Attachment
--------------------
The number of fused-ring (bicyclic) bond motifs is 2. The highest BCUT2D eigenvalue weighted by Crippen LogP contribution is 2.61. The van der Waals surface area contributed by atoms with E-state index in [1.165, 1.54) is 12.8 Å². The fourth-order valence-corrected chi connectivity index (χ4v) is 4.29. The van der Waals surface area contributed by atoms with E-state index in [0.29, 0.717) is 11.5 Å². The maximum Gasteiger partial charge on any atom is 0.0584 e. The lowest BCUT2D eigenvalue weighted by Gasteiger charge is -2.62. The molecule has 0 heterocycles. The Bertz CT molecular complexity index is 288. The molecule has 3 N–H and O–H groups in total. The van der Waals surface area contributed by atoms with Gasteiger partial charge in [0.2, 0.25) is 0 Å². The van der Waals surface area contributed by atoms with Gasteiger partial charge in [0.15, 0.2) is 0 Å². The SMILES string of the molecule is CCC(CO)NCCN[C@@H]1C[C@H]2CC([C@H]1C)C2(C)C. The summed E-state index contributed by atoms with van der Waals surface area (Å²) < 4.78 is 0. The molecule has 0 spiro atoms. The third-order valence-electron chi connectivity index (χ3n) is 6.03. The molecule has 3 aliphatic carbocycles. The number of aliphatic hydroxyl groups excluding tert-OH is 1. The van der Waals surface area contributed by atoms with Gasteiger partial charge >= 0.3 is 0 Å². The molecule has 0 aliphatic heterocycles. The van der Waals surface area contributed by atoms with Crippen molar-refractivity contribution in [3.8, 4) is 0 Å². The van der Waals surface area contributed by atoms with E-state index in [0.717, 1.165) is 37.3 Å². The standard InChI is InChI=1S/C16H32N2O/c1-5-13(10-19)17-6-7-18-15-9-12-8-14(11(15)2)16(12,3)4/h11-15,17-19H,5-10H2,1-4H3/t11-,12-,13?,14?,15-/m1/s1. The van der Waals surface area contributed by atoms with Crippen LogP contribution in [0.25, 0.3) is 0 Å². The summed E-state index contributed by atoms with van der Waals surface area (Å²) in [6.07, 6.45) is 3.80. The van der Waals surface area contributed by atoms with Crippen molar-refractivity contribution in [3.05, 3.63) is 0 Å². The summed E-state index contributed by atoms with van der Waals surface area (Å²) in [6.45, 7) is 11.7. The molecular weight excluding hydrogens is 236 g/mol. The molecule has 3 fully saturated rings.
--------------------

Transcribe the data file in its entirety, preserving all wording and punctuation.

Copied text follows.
The number of fused-ring (bicyclic) bond motifs is 2. The highest BCUT2D eigenvalue weighted by Crippen LogP contribution is 2.61. The van der Waals surface area contributed by atoms with E-state index in [1.165, 1.54) is 12.8 Å². The fourth-order valence-corrected chi connectivity index (χ4v) is 4.29. The van der Waals surface area contributed by atoms with E-state index in [0.29, 0.717) is 11.5 Å². The maximum Gasteiger partial charge on any atom is 0.0584 e. The lowest BCUT2D eigenvalue weighted by Gasteiger charge is -2.62. The molecule has 0 heterocycles. The Bertz CT molecular complexity index is 288. The molecule has 3 N–H and O–H groups in total. The van der Waals surface area contributed by atoms with Gasteiger partial charge in [0.2, 0.25) is 0 Å². The van der Waals surface area contributed by atoms with Gasteiger partial charge in [0.15, 0.2) is 0 Å². The SMILES string of the molecule is CCC(CO)NCCN[C@@H]1C[C@H]2CC([C@H]1C)C2(C)C. The summed E-state index contributed by atoms with van der Waals surface area (Å²) < 4.78 is 0. The molecule has 0 spiro atoms. The third-order valence-electron chi connectivity index (χ3n) is 6.03. The molecule has 3 aliphatic carbocycles. The number of aliphatic hydroxyl groups excluding tert-OH is 1. The van der Waals surface area contributed by atoms with Gasteiger partial charge >= 0.3 is 0 Å². The molecule has 0 aliphatic heterocycles. The van der Waals surface area contributed by atoms with Crippen molar-refractivity contribution in [3.8, 4) is 0 Å². The van der Waals surface area contributed by atoms with E-state index in [0.717, 1.165) is 37.3 Å². The standard InChI is InChI=1S/C16H32N2O/c1-5-13(10-19)17-6-7-18-15-9-12-8-14(11(15)2)16(12,3)4/h11-15,17-19H,5-10H2,1-4H3/t11-,12-,13?,14?,15-/m1/s1. The van der Waals surface area contributed by atoms with Crippen LogP contribution in [0.25, 0.3) is 0 Å². The summed E-state index contributed by atoms with van der Waals surface area (Å²) in [6.07, 6.45) is 3.80. The van der Waals surface area contributed by atoms with Crippen molar-refractivity contribution in [3.05, 3.63) is 0 Å². The summed E-state index contributed by atoms with van der Waals surface area (Å²) in [6.45, 7) is 11.7. The molecular weight excluding hydrogens is 236 g/mol. The molecule has 3 fully saturated rings.